The Americans with Disabilities Act (ADA) insists that an employer provide an individual with a disability what is termed as ‘reasonable accommodation’ whether the individual is already an employee or applying for employment.
A reasonable accommodation under the ADA is usually any change that occurs within the work environment, this includes the utilization of uncustomary procedures so as to enable a disabled individual to benefit from equal employment opportunities.
Some Examples of Reasonable Accommodations
Working on improving employee engagement?
EPIC is an Employee Engagement software that gives you the tools and insights to create a workplace culture that encourages engagement, loyalty, and trust.
- Restructuring a job so your employee can perform it.
- Giving the employee a modified or a part-time work schedule.
- Acquiring new or modifying your current equipment.
- Ensuring that your existing facilities are easily accessible to your staff member.
- Changing your policies, tests or training materials.
- Giving the employee time-off to attend any medical appointments.
- Reassigning your staff member to an already vacant position.
- Providing your employee with qualified interpreters or readers.
It is important to note that not all adjustments or modifications are considered as reasonable accommodations. For something to be considered a reasonable accommodation under the ADA, a disabled individual has to be able to successfully perform the essential duties of the position either with or without the employee having reasonable accommodation. According to the ADA, this would make the individual qualified for the job.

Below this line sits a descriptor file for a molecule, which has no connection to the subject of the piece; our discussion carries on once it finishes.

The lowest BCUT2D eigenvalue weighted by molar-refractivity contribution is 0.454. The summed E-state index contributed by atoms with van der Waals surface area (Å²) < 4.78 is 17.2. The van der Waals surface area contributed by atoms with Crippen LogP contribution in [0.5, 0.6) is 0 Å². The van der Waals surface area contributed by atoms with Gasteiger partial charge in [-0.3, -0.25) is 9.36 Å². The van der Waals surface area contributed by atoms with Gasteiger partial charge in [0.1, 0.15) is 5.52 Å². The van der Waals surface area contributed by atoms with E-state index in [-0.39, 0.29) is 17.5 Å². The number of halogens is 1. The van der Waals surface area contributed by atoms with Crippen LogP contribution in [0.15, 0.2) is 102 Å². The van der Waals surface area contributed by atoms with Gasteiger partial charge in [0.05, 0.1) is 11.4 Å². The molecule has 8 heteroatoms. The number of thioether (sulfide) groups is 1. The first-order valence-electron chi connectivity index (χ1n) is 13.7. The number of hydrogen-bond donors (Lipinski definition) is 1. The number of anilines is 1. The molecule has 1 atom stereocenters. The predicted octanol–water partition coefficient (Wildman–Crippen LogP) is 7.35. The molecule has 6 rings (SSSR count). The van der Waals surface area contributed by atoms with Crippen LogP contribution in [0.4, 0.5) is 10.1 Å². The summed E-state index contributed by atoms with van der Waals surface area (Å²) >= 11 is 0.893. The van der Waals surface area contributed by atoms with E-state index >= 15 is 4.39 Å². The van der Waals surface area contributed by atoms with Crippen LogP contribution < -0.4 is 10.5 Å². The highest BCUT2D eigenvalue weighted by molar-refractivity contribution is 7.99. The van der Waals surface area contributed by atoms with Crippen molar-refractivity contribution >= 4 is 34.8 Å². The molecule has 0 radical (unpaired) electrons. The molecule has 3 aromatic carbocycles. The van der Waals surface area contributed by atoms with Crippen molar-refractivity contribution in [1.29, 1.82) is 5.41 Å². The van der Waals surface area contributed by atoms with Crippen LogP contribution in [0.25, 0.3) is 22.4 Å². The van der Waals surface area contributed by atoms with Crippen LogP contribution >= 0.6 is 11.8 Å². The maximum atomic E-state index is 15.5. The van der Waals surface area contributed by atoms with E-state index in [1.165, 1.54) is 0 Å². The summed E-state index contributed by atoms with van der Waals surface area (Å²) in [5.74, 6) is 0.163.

If an individual is disabled yet still qualifies for a particular position, there is only one limitation on your obligation to provide that staff member with reasonable accommodation under the ADA. That limitation is that these modifications or changes cannot cause you to suffer undue hardship.
Undue hardship refers to a significant expense or difficulty. It focuses on your particular circumstances and resources in relation to the difficulty or cost of providing the disabled individual with accommodation.
Receiving a Reasonable Accommodation
If a disabled individual is a qualified prospective employee or current employee and asserts the right to a reasonable accommodation, usually you need to think about various solutions to provide the employee with proper accommodations. You must be reasonably creative and consider several options to assist your staff member so that individual has the ability to enter into or remain in the workforce.
Should you neglect to make reasonable accommodations for the individual as a disabled prospective or current employee, this person may decide to bring a claim against you. This claim can be for discrimination based on the individual’s disability, your failure to engage in the good faith interactive process and for your failure to give the employee or potential employee a reasonable accommodation.
Latest posts by Dianne Shaddock (see all)
- Build the Best Team for Your Small Business - November 12, 2019
- Cross Training Staff – Doing the Right Thing For the Wrong Reasons - January 18, 2019
- Proactive Employee Management Really Boils Down To The Basics - December 21, 2015
- Office Meetings Do Not Have To Be A Productivity Time Drain If Done Right - November 17, 2015
- Proposed Changes To Employee Rights Laws: WAGE Act Bill - November 3, 2015